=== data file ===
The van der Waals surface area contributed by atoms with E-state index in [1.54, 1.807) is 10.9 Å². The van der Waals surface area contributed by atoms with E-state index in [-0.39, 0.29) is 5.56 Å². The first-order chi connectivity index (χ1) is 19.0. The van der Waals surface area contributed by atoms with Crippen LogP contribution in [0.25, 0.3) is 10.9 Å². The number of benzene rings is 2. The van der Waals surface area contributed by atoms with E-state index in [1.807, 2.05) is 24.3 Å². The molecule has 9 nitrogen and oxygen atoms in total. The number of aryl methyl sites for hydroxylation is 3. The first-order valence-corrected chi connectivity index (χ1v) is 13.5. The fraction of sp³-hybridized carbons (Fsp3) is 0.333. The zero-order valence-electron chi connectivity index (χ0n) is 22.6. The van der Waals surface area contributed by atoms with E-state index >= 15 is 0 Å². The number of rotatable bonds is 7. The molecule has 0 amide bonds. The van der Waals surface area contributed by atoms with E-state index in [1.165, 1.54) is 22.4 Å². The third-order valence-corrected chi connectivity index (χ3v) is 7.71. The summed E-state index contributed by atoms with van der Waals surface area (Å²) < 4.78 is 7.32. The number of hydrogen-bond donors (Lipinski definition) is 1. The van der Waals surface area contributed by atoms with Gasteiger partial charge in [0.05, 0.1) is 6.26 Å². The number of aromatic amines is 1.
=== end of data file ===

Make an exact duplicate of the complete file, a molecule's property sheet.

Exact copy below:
The van der Waals surface area contributed by atoms with E-state index in [1.54, 1.807) is 10.9 Å². The van der Waals surface area contributed by atoms with E-state index in [-0.39, 0.29) is 5.56 Å². The first-order chi connectivity index (χ1) is 19.0. The van der Waals surface area contributed by atoms with Crippen LogP contribution in [0.25, 0.3) is 10.9 Å². The number of benzene rings is 2. The van der Waals surface area contributed by atoms with E-state index in [1.807, 2.05) is 24.3 Å². The molecule has 9 nitrogen and oxygen atoms in total. The number of aryl methyl sites for hydroxylation is 3. The first-order valence-corrected chi connectivity index (χ1v) is 13.5. The fraction of sp³-hybridized carbons (Fsp3) is 0.333. The zero-order valence-electron chi connectivity index (χ0n) is 22.6. The van der Waals surface area contributed by atoms with E-state index >= 15 is 0 Å². The number of rotatable bonds is 7. The molecule has 0 amide bonds. The van der Waals surface area contributed by atoms with E-state index in [1.165, 1.54) is 22.4 Å². The third-order valence-corrected chi connectivity index (χ3v) is 7.71. The summed E-state index contributed by atoms with van der Waals surface area (Å²) < 4.78 is 7.32. The number of hydrogen-bond donors (Lipinski definition) is 1. The van der Waals surface area contributed by atoms with Gasteiger partial charge in [0.05, 0.1) is 6.26 Å². The number of aromatic amines is 1.